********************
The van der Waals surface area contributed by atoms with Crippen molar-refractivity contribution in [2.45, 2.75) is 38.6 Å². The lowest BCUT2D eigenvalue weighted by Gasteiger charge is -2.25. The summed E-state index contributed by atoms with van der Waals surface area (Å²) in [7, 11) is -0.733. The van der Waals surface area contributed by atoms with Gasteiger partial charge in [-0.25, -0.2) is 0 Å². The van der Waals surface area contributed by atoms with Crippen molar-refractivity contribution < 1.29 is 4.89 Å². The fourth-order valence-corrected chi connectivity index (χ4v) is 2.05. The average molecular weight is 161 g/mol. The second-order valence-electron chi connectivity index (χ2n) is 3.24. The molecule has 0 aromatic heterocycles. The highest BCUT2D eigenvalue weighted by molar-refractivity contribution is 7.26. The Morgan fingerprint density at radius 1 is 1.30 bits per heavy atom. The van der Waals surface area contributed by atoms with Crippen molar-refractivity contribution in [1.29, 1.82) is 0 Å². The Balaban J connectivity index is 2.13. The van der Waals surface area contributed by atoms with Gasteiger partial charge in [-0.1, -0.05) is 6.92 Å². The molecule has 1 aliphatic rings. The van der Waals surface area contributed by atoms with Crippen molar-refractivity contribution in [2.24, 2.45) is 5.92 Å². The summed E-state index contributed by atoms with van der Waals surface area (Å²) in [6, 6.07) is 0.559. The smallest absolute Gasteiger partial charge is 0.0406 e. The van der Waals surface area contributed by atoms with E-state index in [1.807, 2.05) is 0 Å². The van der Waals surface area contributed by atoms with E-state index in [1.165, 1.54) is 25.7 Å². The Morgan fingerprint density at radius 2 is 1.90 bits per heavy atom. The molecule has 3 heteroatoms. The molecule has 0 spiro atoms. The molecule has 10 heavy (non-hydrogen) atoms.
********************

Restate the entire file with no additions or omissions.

The van der Waals surface area contributed by atoms with Crippen molar-refractivity contribution in [2.45, 2.75) is 38.6 Å². The lowest BCUT2D eigenvalue weighted by Gasteiger charge is -2.25. The summed E-state index contributed by atoms with van der Waals surface area (Å²) in [7, 11) is -0.733. The van der Waals surface area contributed by atoms with Gasteiger partial charge in [-0.25, -0.2) is 0 Å². The van der Waals surface area contributed by atoms with Crippen molar-refractivity contribution < 1.29 is 4.89 Å². The fourth-order valence-corrected chi connectivity index (χ4v) is 2.05. The average molecular weight is 161 g/mol. The second-order valence-electron chi connectivity index (χ2n) is 3.24. The molecule has 0 aromatic heterocycles. The highest BCUT2D eigenvalue weighted by molar-refractivity contribution is 7.26. The Morgan fingerprint density at radius 1 is 1.30 bits per heavy atom. The van der Waals surface area contributed by atoms with Crippen molar-refractivity contribution in [1.29, 1.82) is 0 Å². The Balaban J connectivity index is 2.13. The van der Waals surface area contributed by atoms with Gasteiger partial charge in [-0.1, -0.05) is 6.92 Å². The molecule has 1 aliphatic rings. The van der Waals surface area contributed by atoms with Crippen molar-refractivity contribution in [2.24, 2.45) is 5.92 Å². The summed E-state index contributed by atoms with van der Waals surface area (Å²) in [6, 6.07) is 0.559. The smallest absolute Gasteiger partial charge is 0.0406 e. The van der Waals surface area contributed by atoms with E-state index in [1.807, 2.05) is 0 Å². The van der Waals surface area contributed by atoms with E-state index in [1.165, 1.54) is 25.7 Å². The Morgan fingerprint density at radius 2 is 1.90 bits per heavy atom. The molecule has 3 heteroatoms. The molecule has 0 spiro atoms. The molecule has 10 heavy (non-hydrogen) atoms.